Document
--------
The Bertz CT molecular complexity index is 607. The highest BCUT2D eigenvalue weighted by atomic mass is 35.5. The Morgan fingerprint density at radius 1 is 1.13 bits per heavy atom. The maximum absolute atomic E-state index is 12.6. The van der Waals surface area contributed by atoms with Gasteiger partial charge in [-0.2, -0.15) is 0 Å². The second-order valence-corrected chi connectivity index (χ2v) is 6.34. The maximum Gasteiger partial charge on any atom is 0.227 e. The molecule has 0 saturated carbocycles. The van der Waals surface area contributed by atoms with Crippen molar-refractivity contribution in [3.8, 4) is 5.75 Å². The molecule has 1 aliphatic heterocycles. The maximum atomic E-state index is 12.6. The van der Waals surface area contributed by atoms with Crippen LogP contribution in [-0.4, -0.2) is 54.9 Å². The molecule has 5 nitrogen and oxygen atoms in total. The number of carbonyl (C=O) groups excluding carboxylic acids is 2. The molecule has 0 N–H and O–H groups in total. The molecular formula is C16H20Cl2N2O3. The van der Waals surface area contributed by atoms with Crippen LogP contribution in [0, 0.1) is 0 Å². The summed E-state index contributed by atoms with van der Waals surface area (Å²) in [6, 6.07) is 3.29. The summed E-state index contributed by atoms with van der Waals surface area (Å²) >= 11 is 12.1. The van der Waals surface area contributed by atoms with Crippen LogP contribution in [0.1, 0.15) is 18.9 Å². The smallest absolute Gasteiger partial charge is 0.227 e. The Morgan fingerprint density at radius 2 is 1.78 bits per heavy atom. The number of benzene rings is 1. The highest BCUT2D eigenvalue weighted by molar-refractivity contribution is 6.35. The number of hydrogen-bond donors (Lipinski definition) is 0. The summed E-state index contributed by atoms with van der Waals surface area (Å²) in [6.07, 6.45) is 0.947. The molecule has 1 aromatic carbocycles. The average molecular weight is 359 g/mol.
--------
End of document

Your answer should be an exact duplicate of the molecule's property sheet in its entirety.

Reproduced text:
The Bertz CT molecular complexity index is 607. The highest BCUT2D eigenvalue weighted by atomic mass is 35.5. The Morgan fingerprint density at radius 1 is 1.13 bits per heavy atom. The maximum absolute atomic E-state index is 12.6. The van der Waals surface area contributed by atoms with Gasteiger partial charge in [-0.2, -0.15) is 0 Å². The second-order valence-corrected chi connectivity index (χ2v) is 6.34. The maximum Gasteiger partial charge on any atom is 0.227 e. The molecule has 0 saturated carbocycles. The van der Waals surface area contributed by atoms with Crippen molar-refractivity contribution in [3.8, 4) is 5.75 Å². The molecule has 1 aliphatic heterocycles. The maximum atomic E-state index is 12.6. The van der Waals surface area contributed by atoms with Crippen LogP contribution in [-0.4, -0.2) is 54.9 Å². The molecule has 5 nitrogen and oxygen atoms in total. The number of carbonyl (C=O) groups excluding carboxylic acids is 2. The molecule has 0 N–H and O–H groups in total. The molecular formula is C16H20Cl2N2O3. The van der Waals surface area contributed by atoms with Crippen LogP contribution in [0, 0.1) is 0 Å². The summed E-state index contributed by atoms with van der Waals surface area (Å²) in [6, 6.07) is 3.29. The summed E-state index contributed by atoms with van der Waals surface area (Å²) >= 11 is 12.1. The van der Waals surface area contributed by atoms with Crippen LogP contribution in [0.1, 0.15) is 18.9 Å². The smallest absolute Gasteiger partial charge is 0.227 e. The Morgan fingerprint density at radius 2 is 1.78 bits per heavy atom. The number of benzene rings is 1. The highest BCUT2D eigenvalue weighted by molar-refractivity contribution is 6.35. The number of hydrogen-bond donors (Lipinski definition) is 0. The summed E-state index contributed by atoms with van der Waals surface area (Å²) in [6.07, 6.45) is 0.947. The molecule has 1 aromatic carbocycles. The average molecular weight is 359 g/mol.